Privacy is personal, but sometimes the privacy we protect is not our own. For parents, keeping children safe and providing sound guidance to them now extends into the online world.
How does sharing photos and anecdotes about our children online have an impact on a child’s future? How should parents best safeguard their child’s digital identity? When the time comes, how do parents make kids aware of what it means to be a part of a social sharing economy, and prepare them to make privacy-savvy choices?
In this article, we’ll look at new social media features which may change the way you think about your privacy practices, as well as a collection of resources you’ll find helpful for raising privacy-conscious kids in a generation “shared from before birth.”
The Scrapbook Goes Social
We may think what we share impacts our lives alone, but surprisingly few parents have reservations documenting and sharing the lives of their children on social media. Facebook has recently launched a new feature specifically for parents who want to gather and tag their child’s media. Facebook Product Manager Dan Barak introduced the idea after discovering the Facebook platform had no way to tag children under the age of 13. (Facebook users must be at least 13 before joining.)
Eventually, kids can “inherit” their identity and tags. Given that a recent study in the UK by print site Posterista revealed 64 percent of parents upload images of their children to social media sites at least three times per week, one can imagine the rather stunning archive of digital material kids will face “in their name.”
Critics rightfully raise a number of concerns. Should such a comprehensive archive of potentially embarrassing material be archived in the social cloud? Can adults reasonably educate their kids on the value of selective sharing when they themselves had little-to-no restraint as parents?
“Essentially, this means that with each photo upload, Kate’s parents are, unwittingly, helping Facebook to merge her digital and real worlds. Algorithms will analyze the people around Kate, the references made to them in posts, and over time will determine Kate’s most likely inner circle. The problem is that Facebook is only one site. With every status update, YouTube video, and birthday blog post, Kate’s parents are preventing her from any hope of future anonymity.”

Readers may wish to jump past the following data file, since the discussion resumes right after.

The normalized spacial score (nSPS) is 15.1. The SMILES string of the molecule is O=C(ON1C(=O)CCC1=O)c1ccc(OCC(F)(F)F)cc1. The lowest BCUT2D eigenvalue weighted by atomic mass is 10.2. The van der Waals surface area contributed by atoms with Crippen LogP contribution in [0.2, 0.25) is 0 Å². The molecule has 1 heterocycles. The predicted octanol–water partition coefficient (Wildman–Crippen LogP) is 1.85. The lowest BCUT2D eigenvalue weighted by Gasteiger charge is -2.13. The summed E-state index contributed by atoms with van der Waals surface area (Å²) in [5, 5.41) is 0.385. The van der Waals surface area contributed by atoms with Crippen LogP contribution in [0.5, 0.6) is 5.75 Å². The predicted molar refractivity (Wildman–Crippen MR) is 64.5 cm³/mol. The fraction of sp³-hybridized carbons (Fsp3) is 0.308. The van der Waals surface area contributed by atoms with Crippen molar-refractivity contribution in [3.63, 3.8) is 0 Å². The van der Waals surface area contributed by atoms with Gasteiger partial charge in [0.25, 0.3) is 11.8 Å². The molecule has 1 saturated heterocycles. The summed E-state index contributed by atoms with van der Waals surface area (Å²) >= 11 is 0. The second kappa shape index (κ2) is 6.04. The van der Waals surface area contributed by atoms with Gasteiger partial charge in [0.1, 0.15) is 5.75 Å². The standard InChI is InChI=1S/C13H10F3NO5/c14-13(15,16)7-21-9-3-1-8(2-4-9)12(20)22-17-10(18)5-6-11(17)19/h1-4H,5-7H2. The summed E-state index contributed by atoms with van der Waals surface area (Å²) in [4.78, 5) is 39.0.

If the right to privacy is a basic human right, are parents unwittingly compromising their child’s future privacy by embracing these sorts of sharing features?
“The Talk” About Privacy
In many ways, we are not so unlike awkward pubescents when it comes to privacy. Given the explosion of social media in the past ten years and the ubiquity of robust mobile devices for documenting our lives, our society is in a widespread adolescence about privacy issues.
Preparing the next generation means increasing our awareness and learning how to effectively teach kids about privacy and online safety. Fortunately, there are good resources available to help “have the talk” about privacy:
1. Common Sense Media on Privacy & Internet Safety: This company is dedicated to “helping kids thrive in a world of media and technology.” In terms of privacy and Internet safety, they offer “to help kids maximize the Internet’s benefits — while minimizing the risks — we offer the latest research, tips, and tools on what really keeps kids safe. Which privacy settings should you use? What are the ins and outs of parental controls? Get tips on everything from the basics, such as smart usernames, to the big stuff, such as appropriate sharing.”
2. OnGuardOnline.gov: OnGuardOnline.gov is the federal government’s website to help users be safe, secure and responsible online. OnGuardOnline.gov is a partner in the Stop Think Connect campaign. The website suggests you can reduce online safety and privacy risks “by talking to your kids about how they communicate – online and off – and encouraging them to engage in conduct they can be proud of.”
3. FTC portal for Kids’ Online Safety: The Federal Trade Commission offers a portal with useful information and notes that “the opportunities kids have to socialize online come with benefits and risks. Adults can help reduce the risks by talking to kids about making safe and responsible decisions.”
4. GetNetWise: Hosts the “Kids Guide for Privacy Online” as well as age-appropriate safety guidelines and the types of risks kids may encounter online.
Minding the Tech/Life Balance
Social tech and apps have given us unprecedented insight into our own lives and the lives of others. But as we aggregate data points and trade likes over “baby’s first moments,” we should be mindful of what it means to be present in our lives versus engaging with “quantified experience.” (Anna Prushinskaya writes insightfully about this in her essay “The Quantified Baby” for The Atlantic.)
Protecting our privacy can also help us protect experiences which are personal, sacred, and immediate.
This, too is what privacy is for.